Working with the BBC: the Great British Class Survey
Workaround: In current version of Panels 3.8, it seems this body field needs to be populated in order for title above to appear. This note is hidden by custom CSS style. Jack Latimer.
The GBCS: A Remarkably Rich Resource
BBC Radio and television has shown an increasing interest in the role of social class in Britain. The Great British Class Survey (GBCS) is perhaps the most significant manifestation of this raised awareness. The GBCS emerged in 2009-10 as a collaboration between the BBC and CRESC affiliates Mike Savage and Fiona Devine, who have pioneered studies of class in contemporary Britain. Over 160,000 people have taken the Survey since Mike appeared on BBC1’s ‘One Show’ in January 2011 to launch the project.
The GBCS is unprecedented in two key respects.
Due to a lack of appropriate data, studies of social stratification in Britain in the past have tended to focus on economic facets of class such as occupation or income. These are clearly important, but they present just one aspect of class. The GBCS has detailed information on the economic status of participants – for instance including household income, property value and personal savings. At the same time it has responses to over 40 other questions on a vast swathe of social and cultural matters. We have information on the size and scope of people’s social network, their cultural tastes and leisure interests, their educational and family backgrounds, media preferences and much else besides.
The extensive reach of the GBCS reflects the work of the French sociologist Pierre Bourdieu. Bourdieu argued that a fuller understanding of the meaning and significance of class must involve an analysis of the complex interactions between social, cultural and economic factors. In terms of the breadth of its composition the GBCS is very unusual in social science.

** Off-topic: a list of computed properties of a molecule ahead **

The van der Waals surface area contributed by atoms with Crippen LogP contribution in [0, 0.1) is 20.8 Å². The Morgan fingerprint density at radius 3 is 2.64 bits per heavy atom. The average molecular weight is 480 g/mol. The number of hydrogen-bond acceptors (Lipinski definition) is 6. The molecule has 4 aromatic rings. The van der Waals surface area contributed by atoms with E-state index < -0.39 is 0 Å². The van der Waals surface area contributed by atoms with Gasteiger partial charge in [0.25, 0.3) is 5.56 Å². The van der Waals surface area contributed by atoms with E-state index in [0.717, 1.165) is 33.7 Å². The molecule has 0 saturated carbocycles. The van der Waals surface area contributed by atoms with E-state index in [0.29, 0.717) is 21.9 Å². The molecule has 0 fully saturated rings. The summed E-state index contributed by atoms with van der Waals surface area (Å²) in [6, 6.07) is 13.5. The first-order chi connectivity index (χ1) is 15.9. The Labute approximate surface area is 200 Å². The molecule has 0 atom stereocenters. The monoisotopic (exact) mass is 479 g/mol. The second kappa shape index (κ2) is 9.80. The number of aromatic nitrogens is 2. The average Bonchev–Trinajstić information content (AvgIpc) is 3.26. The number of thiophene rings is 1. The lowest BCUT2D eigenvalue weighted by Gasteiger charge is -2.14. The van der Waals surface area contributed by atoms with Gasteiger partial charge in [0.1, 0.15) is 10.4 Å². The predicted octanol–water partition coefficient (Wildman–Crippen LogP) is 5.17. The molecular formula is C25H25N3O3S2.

The second extraordinary feature of the GBCS is the size of the sample. Over 160,000 people from right across the UK have completed the survey. The sample size combined with spatial data about where people live means that it is possible to explore very detailed social, cultural and economic geographies of class. This is particularly important as sociologists seek to extend the reach of the discipline through the adoption of new technologies such as Geographical Information Systems (GIS), which have the potential to provide not only alternative forms of visualisation, but also substantive new insights. It is also highly relevant in the light of an increasing public awareness of the importance of space in the formation and expression of social inequalities in Britain.
Rethinking Class in Contemporary Britain
A significant shortcoming of the GBCS is the considerable degree of bias which exists in the survey. While the sample is large, it is also heavily skewed towards middle-class respondents. However, through the analysis of a smaller nationally-representative sample commissioned alongside it, it has been possible to use the main survey to develop a new and more nuanced model of class along the lines proposed by Bourdieu. This incorporates not only economic indicators, but also cultural and social factors. In this model, we see that there exists a small elite characterised by very high levels of wealth, an ‘excluded’ rump, which scores low across the three domains of economic, social and cultural capital, and a large dichotomous middle-class. In this last grouping, the split is primarily defined socially. Some have large social networks, while some do not. The complex statistical work underpinning this work has been led by Yaojun Li of the Institute for Social Change at the University of Manchester. In addition to Yaojun, Mike and Fiona, the core academic team also includes CRESC’s Andrew Miles and Niall Cunningham. Andrew has an established interest in issues around occupation and class, while Niall is using GIS to explore the spatial potential within the GBCS. The GBCS has already garnered considerable attention from academics across a range of disciplines keen to collaborate in analysing the data.
With the input of the CRESC academic team, the BBC is currently developing a major website with a London-based new media consultancy, Applied Works. This should result in a popular and accessible website for the dissemination and exploring of data from the GBCS. The size and scope of the GBCS means it has the potential to provide material for an infinite number of publications. However, the academic team are planning a major book which will open up these vital issues to a wider readership than most traditional scholarship. The re-thinking of class and culture which underpins this survey is also informing innovations in market research, amongst think tanks, and in the cultural sector.